What Is The Patriot Act?
The US Patriot Act stands for the “Uniting and Strengthening America by Providing Appropriate Tools Required to Intercept and Obstruct Terrorism” Act. This act became law on October 26, 2001, under the presidency of George W. Bush. The purpose behind this law was to provide enhanced authority to all levels of law enforcement officials and intelligence agencies to prevent security threats, such as terrorism. This expansion included increased surveillance of private communications. It was introduced to Congress shortly after the September 11th terrorist attacks on the country.
Key Pieces Of The Patriot Act
The Patriot Act consists of 10 titles, which each address specific topics. To fight terrorism, Congress and the President approved increased federal funding for the FBI Terrorist Screening Center and opened a fund for counter-terrorist activities in Title I. It also gave the Attorney General power to request military assistance in cases of suspected weapons of mass destruction.
In addition, the Act gives authority to government agencies to gather foreign intelligence information on US citizens and noncitizens. Wiretapping and surveillance were both expanded as well, giving district court judges the power to order surveillance and search warrants for suspected terrorism. It went on to strengthen banking rules against money laundering, increased the number of border patrol agents, and augmented the Immigration and Naturalization Service budget by $50 million.
One of the most controversial pieces of the Patriot Act is within Title V, which expands subpoenaing rights to Field Agents of several governmental organizations. Previously, this right was held only by Deputy Directors. No probable cause or judge’s approval is needed to subpoena information. The party who receives the subpoena may not inform the individual who is being investigated. It also broadens the definition of terrorism and domestic terrorism to include more criminal acts.
Updates To The Patriot Act
The Patriot Act has been updated several times since its inception. The first time was in May of 2011 when President Obama signed a bill to extend three key pieces of the Act for four years. These extensions included: wiretaps, business record searches, and surveillance of individuals not involved with terrorist groups but who are suspected independent terrorists.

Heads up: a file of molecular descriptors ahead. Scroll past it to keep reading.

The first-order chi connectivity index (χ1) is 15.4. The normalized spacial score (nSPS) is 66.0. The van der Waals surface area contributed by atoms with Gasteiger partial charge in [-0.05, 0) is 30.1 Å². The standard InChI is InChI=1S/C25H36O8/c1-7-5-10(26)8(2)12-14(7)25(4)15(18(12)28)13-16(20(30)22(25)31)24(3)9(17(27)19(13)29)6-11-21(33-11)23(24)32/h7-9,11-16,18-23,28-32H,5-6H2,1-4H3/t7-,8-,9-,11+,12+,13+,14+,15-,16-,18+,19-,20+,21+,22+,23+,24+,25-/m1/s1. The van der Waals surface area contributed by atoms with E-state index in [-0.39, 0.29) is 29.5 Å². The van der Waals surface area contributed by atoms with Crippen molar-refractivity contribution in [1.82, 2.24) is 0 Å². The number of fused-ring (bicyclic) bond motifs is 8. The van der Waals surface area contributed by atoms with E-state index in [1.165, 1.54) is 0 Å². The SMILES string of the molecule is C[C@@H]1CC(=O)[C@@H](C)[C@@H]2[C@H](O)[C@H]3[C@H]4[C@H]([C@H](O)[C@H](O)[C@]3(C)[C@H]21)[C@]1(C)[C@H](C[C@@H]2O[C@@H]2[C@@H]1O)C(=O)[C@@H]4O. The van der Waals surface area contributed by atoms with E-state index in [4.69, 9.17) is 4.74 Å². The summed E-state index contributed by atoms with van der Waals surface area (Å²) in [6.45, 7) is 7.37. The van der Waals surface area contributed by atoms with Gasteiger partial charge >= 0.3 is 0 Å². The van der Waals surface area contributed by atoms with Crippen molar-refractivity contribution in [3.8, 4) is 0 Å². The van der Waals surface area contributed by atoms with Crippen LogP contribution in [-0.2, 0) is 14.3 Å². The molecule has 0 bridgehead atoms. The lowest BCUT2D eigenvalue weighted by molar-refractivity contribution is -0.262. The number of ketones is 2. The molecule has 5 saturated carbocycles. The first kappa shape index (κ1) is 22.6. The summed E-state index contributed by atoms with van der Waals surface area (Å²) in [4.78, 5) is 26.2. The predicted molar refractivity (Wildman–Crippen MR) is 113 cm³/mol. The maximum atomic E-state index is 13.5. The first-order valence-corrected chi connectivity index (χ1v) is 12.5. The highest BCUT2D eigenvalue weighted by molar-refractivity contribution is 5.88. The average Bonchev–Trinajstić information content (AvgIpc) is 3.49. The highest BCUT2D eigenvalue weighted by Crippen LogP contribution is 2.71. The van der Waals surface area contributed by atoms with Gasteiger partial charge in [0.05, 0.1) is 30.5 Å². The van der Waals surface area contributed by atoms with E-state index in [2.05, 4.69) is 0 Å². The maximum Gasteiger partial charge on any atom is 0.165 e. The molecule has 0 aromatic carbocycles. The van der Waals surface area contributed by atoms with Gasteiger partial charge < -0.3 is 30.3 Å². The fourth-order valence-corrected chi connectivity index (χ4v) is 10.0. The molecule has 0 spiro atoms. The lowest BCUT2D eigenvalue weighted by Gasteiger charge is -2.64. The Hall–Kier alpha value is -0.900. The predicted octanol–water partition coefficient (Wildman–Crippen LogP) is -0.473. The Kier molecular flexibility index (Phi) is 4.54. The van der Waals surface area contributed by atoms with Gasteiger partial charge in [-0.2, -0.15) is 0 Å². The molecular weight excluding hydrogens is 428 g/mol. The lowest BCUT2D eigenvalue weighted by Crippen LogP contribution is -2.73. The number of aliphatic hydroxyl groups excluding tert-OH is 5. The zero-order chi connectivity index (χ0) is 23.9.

On June 1, 2015, several provisions of the Patriot Act expired. However, Congress enacted the USA Freedom Act the very next day. This new Act renewed Obama’s previous extension and effectively prohibited the National Security Agency (NSA) from collecting mass amounts of phone data information. This information will now be stored by individual phone companies. The NSA is required to have permission from a federal judge in order to request files on a specific person from the phone companies.
Criticisms Of The Patriot Act
Since the Patriot Act was first enacted, it has been met with heavy criticism from numerous parties, including the general public. One of the biggest criticisms is that Act gives too much power to law enforcement. Critics believe that the surveillance portion of the law can be used against individuals who are not actually terrorists, like political protesters. Another widely held belief, even among many members of Congress, is that the Act does not protect civil liberties. In at least one investigation, the Inspector General of the Justice Department found that misuse of the Patriot Act powers was common in FBI cases, particularly those cases that did not involve suspected terrorists.
What Is The Patriot Act?
The US Patriot Act stands for the “Uniting and Strengthening America by Providing Appropriate Tools Required to Intercept and Obstruct Terrorism” Act. This act became law on October 26, 2001, under the presidency of George W. Bush. The purpose of this law was to provide enhanced authority to all levels of law enforcement officials and intelligence agencies to prevent security threats, such as terrorism. This expansion included increased surveillance of private communications. It was introduced to Congress shortly after the September 11 terrorist attacks on the country.
About the Author
Amber is a freelance writer, English as a foreign language teacher, and Spanish-English translator. She lives with her husband and 3 cats.
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